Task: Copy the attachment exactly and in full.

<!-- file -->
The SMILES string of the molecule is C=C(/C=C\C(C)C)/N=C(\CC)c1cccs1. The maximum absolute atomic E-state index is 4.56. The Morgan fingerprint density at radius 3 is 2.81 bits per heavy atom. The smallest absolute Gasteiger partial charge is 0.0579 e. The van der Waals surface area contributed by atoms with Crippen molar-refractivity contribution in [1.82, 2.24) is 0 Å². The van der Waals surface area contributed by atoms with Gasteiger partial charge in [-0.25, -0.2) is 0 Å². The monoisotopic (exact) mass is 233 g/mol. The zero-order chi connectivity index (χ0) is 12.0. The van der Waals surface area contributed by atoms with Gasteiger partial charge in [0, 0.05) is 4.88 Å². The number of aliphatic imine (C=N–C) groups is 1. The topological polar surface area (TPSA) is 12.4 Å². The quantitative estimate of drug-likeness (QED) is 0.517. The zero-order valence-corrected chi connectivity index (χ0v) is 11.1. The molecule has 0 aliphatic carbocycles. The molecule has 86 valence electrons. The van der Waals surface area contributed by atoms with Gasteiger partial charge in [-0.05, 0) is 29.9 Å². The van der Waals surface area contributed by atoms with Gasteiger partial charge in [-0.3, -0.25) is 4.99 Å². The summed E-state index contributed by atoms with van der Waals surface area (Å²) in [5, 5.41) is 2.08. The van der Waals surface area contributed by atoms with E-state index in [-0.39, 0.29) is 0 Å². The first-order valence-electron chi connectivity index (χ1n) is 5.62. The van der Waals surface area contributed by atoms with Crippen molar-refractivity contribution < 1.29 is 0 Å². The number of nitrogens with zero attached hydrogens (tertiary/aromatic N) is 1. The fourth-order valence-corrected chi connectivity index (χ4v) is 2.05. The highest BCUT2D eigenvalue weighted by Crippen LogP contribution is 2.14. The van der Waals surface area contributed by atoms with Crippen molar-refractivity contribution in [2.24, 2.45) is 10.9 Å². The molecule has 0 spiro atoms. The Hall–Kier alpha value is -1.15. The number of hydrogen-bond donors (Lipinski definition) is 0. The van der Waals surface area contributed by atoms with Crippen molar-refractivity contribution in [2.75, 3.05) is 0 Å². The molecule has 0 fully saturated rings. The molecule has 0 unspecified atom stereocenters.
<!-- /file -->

The SMILES string of the molecule is C=C(/C=C\C(C)C)/N=C(\CC)c1cccs1. The maximum absolute atomic E-state index is 4.56. The Morgan fingerprint density at radius 3 is 2.81 bits per heavy atom. The smallest absolute Gasteiger partial charge is 0.0579 e. The van der Waals surface area contributed by atoms with Crippen molar-refractivity contribution in [1.82, 2.24) is 0 Å². The van der Waals surface area contributed by atoms with Gasteiger partial charge in [-0.25, -0.2) is 0 Å². The monoisotopic (exact) mass is 233 g/mol. The zero-order chi connectivity index (χ0) is 12.0. The van der Waals surface area contributed by atoms with Gasteiger partial charge in [0, 0.05) is 4.88 Å². The number of aliphatic imine (C=N–C) groups is 1. The topological polar surface area (TPSA) is 12.4 Å². The quantitative estimate of drug-likeness (QED) is 0.517. The zero-order valence-corrected chi connectivity index (χ0v) is 11.1. The molecule has 0 aliphatic carbocycles. The molecule has 86 valence electrons. The van der Waals surface area contributed by atoms with Gasteiger partial charge in [-0.05, 0) is 29.9 Å². The van der Waals surface area contributed by atoms with Gasteiger partial charge in [-0.3, -0.25) is 4.99 Å². The summed E-state index contributed by atoms with van der Waals surface area (Å²) in [5, 5.41) is 2.08. The van der Waals surface area contributed by atoms with E-state index in [-0.39, 0.29) is 0 Å². The first-order valence-electron chi connectivity index (χ1n) is 5.62. The van der Waals surface area contributed by atoms with Crippen molar-refractivity contribution < 1.29 is 0 Å². The number of nitrogens with zero attached hydrogens (tertiary/aromatic N) is 1. The fourth-order valence-corrected chi connectivity index (χ4v) is 2.05. The highest BCUT2D eigenvalue weighted by Crippen LogP contribution is 2.14. The van der Waals surface area contributed by atoms with Crippen molar-refractivity contribution in [2.24, 2.45) is 10.9 Å². The molecule has 0 spiro atoms. The Hall–Kier alpha value is -1.15. The number of hydrogen-bond donors (Lipinski definition) is 0. The van der Waals surface area contributed by atoms with Crippen molar-refractivity contribution in [2.75, 3.05) is 0 Å². The molecule has 0 fully saturated rings. The molecule has 0 unspecified atom stereocenters.